The kind and extent of education, moral and intellectual, to be given to a child and the mode of furnishing *306 it are left largely to the discretion of the parents. Certainly judicial machinery is inadequate to the task of educating children, and should not interfere with a parent's right in this regard except to correct abuses or protect the minor. 39 Am. Jur., Parent and Child, Sec. 49; Bryant v. Brown, 151 Miss. 398, 414, 118 So. 184, 60 A.L.R. 1325 (1928); Nickle v. Burnett, 122 Miss. 56, 84 So. 138 (1920); Sinquefield v. Valentine, 159 Miss. 144, 132 So. 81, 76 A.L.R. 238 (1931). (Hn 3) Unless shown to the contrary, the presumption is that natural parents will make the best decisions for their offspring. Hendrix v. Hendrix, 226 Miss. 110, 83 So. 2d 805 (1955).

(Hn 4) Moreover, the right of parents to control the education of their children extends to religious education. Generally speaking, and apart from teachings subversive of morality and decency, the courts have no authority over that part of a child's training which consists in religious discipline. 39 Am. Jur., Parent and Child, Sec. 50; Friedman, The Parental Right to Control the Religious Education of a Child, 29 Harv. L. Rev. 485 (1916); Madden, Domestic Relations (1931), p. 394; 1 Schouler, Marriage, Divorce, Separation and Domestic Relations (6th Ed. 1921), Secs. 772-776; Cf. Anno., 66 A.L.R. 2d XXXX-XXXX-XXXX (1959).

As illustrated above, this important parental right is protected by common-law principles. It is also a right protected by the due process clauses of the Federal and State Constitutions. U.S. Const., 14th Amendment; Miss. Const. 1890, Sec. 14; 11 Am. Jur., Constitutional Law, Sec. 329. The right is substantially codified in a Mississippi statute. Miss. Code 1942, Recompiled, Sec. 399.

(Hn 5) In summary, the courts have no authority over that part of a child's training which consists of education and religious discipline. Religious views afford no ground for depriving a parent, who is otherwise qualified, of custody and control. See also Denton v. James, 107 Kan. 729, 193 P. 307, 12 A.L.R. 1146 (1920). Hence *307 the quoted parts of the decree of the chancery court were not proper, and our judgment will amend the decree by striking them from it.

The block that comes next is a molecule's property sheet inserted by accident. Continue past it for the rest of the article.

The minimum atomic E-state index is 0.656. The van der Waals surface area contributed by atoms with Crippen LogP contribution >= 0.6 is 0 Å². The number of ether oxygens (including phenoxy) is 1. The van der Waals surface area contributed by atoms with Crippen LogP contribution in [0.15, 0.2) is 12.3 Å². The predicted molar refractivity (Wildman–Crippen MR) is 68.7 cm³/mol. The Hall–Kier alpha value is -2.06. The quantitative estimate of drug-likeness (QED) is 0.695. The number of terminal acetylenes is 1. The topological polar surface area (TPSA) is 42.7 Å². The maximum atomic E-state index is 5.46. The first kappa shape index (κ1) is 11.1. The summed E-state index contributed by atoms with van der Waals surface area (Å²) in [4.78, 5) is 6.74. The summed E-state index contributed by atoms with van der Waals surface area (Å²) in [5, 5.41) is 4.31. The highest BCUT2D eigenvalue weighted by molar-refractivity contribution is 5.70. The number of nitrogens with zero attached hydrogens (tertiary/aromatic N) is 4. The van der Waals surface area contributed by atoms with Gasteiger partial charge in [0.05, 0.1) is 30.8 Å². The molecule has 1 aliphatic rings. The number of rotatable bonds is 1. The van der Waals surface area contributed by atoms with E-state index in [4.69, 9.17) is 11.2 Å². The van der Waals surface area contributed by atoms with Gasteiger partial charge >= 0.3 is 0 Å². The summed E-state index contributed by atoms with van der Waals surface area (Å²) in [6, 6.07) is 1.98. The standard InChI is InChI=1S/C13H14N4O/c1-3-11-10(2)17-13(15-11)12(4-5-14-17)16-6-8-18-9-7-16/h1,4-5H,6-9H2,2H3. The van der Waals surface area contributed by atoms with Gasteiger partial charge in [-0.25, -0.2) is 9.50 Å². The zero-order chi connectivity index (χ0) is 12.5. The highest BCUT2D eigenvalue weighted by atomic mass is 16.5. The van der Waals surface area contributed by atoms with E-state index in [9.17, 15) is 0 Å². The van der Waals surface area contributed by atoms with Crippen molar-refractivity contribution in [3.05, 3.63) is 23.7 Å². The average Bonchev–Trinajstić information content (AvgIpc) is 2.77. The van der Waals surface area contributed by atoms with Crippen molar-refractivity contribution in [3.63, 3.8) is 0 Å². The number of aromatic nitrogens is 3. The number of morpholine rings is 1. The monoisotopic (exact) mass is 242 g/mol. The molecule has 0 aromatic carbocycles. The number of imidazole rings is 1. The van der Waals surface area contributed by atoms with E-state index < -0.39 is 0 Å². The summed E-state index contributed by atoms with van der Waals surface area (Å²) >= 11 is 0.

(Hn 6) Although this decision is based upon the above-stated grounds, it should be noted also that the decree as to the training of the minors was not correct, because there were no pleadings raising any such issues. (Hn 7) The mere fact that appellant was appointed guardian of the persons, as well as estates, of his children did not vest the chancery court with the right to invade parental prerogatives. (Hn 8) Moreover, the decree which enjoined all parties from its violation could not be applicable to the minors anyway, because no process was served on them, (Hn 9) and they could not waive it. Carter v. Graves, 230 Miss. 463, 93 So. 2d 177, 180 (1957); Monk v. State, 116 So. 2d 810 (Miss. 1960).

(Hn 10) Parents have three principal duties to their children: first, to protect; second, to educate; and third, to maintain them. (Hn 11) The duty to educate comprehends intellectual and moral training. We recently held that, where a minor child is qualified for a college education and the father is financially able, it is the father's duty to provide it. Pass v. Pass, 118 So. 2d 769 (Miss. 1960). It would be anomalous indeed to place these duties upon a parent, but then deprive him of the right to control his child's educational and religious training.

The family is the basis of our society. Appellant, the only surviving parent of these two boys, has an interest in their education which lies on a different plane than that of mere property. Moreover, a child has no higher welfare than to be reared by a parent who loves him and who has not forfeited the right of custody. The agencies of our democratic government are obligated to preserve that right, which is not recognized in a totalitarian society.

For the foregoing reasons, the decree of the chancery court is reversed in all respects except as to the approval *308 of the second accounting, and is affirmed as to the latter.

Reversed in part, and affirmed in part.

Hall, P.J., and Holmes, Gillespie and McElroy, JJ., concur.